In the disclosed embodiment, the innermost symbols are not used to represent customer data and one or more outermost symbols in the constellation are transmitted to designate a transition from the idle to the busy mode. This use of innermost and outermost symbols advantageously reduces crosstalk and spectral emissions and provides an easily implementable mechanism for distinguishing between the busy and idle modes.
FIG. 1 is a block-schematic diagram of an illustrative communication system to which the present invention pertains;
FIG. 2 is a graphical representation of an illustrative signal format for use in the system of FIG. 1;
FIG. 3 is a representation of an illustrative signal constellation for use in accordance with the present invention;
FIG. 4 is a block-schematic diagram of a portion of each of the mode transceivers 102-1-102-n in FIG. 1;
FIG. 5 is a flowchart which sets forth the sequence of operations performed by the remote transceiver controller in FIG. 4; and
FIG. 6 is a block-schematic diagram of a portion of the transmit portion of each transceiver in accordance with the present invention.
FIG. 1 shows an illustrative communications system 100 to which the present invention pertains. System 100 is arranged in a star topology and can be implemented in a number of formats. One format is commonly referred to as 10 BaseT and a proposed successor to this format is referred to as 100 Mbps Fast Ethernet. In both of these cited formats, the numbers 10 and 100 respectively designate the data speeds of 10 megabits per second and 100 megabits per second on twisted pair wiring. System 100 provides communications capabilities among a plurality of digital terminal equipment (DTEs) designated as 101-1, 101-2, 101-3 . . . 101-n. Each of these DTEs is respectively connected to an associated remote transceiver 102-1, 102-2, 102-3 . . . 102-n. Each of these remote transceivers is connected to hub 103 via a corresponding "toward the hub" link 104 and "from the hub" link 105. Hub 103 includes a controller 106 which communicates with a plurality of hub transceivers 107-1, 107-2, . . . 107-n and each such transceiver is connected to a different hub transceiver. The connection between the DTEs and their associated remote transceivers and between the controller and its hub transceivers is provided by buses 108. Each of these buses includes data-in and data-out leads 109 and 110 and a plurality of control leads 111. This plurality includes leads 112, 113, 114, 115 and 116 which respectively couple a carrier sense, receive enable, transmit enable, collision detection and receive clock signals. Of course, other leads can be included in these buses to couple other control signals, such as a transmit clock signal.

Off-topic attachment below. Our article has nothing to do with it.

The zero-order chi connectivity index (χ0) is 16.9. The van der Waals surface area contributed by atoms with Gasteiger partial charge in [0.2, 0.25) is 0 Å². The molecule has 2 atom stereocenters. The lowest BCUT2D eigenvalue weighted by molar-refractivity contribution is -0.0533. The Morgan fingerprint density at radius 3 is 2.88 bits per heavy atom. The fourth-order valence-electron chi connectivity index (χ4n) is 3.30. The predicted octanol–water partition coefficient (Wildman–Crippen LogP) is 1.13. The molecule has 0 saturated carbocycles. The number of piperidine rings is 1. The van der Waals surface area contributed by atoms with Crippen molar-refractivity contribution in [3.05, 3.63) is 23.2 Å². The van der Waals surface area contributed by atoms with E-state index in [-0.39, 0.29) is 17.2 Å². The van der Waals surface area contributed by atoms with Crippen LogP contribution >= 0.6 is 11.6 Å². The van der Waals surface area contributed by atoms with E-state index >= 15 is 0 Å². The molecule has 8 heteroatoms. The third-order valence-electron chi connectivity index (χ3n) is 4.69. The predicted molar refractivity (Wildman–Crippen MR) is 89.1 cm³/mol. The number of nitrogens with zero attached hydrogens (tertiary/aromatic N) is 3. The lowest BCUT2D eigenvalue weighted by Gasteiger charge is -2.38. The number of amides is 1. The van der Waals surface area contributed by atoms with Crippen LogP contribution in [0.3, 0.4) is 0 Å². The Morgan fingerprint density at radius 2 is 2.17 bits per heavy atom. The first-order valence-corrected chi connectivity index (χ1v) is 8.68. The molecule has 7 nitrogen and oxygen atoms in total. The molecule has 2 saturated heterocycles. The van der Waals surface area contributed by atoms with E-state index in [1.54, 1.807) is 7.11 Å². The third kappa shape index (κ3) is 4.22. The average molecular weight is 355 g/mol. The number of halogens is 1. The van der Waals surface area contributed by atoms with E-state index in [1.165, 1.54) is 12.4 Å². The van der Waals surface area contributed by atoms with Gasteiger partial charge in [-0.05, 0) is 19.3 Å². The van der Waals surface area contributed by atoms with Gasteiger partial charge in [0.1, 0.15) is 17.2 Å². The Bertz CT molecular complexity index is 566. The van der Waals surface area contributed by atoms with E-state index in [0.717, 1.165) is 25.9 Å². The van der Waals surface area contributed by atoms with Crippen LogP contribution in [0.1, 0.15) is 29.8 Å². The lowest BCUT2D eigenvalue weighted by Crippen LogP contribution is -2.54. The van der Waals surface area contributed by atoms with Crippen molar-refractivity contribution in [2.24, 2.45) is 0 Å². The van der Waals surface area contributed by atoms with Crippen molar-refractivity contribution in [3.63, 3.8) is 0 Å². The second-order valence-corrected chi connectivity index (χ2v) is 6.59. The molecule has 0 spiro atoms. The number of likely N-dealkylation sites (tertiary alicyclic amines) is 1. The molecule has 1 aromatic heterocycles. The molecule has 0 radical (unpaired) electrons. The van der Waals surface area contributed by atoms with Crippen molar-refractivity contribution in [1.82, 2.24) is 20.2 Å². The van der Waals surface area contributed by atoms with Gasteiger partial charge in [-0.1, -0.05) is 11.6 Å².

In the illustrative system, the system continuously transmits signals so as to maintain certain adaptive circuits, such as AGC circuits, equalizers and NEXT cancellers, in their converged or optimum operating state. Two communications modes are utilized. In the busy mode, a data packet is transmitted which originated from a DTE and the adaptive circuitry utilizes these packets for adaptation. In the idle mode, another signal, hereinafter referred to as an idle signal, is transmitted. This idle signal does not originate from and is not destined for a DTE. Instead, the idle signal is used for circuit adaptation. In addition, while the toward-the-hub and from-the-hub links extending between a pair of hub and remote transceivers constitute a full-duplex communications path, in the disclosed embodiment, the system operates in a manner which emulates half-duplex operation. That is, in the absence of collisions, i.e., the transmission of data signals in opposite directions at the same time, while a toward-the-hub link between a pair of remote and hub transceivers is busy communicating data signals to the hub, the from-the-hub link between this pair of transceivers is placed in the idle mode.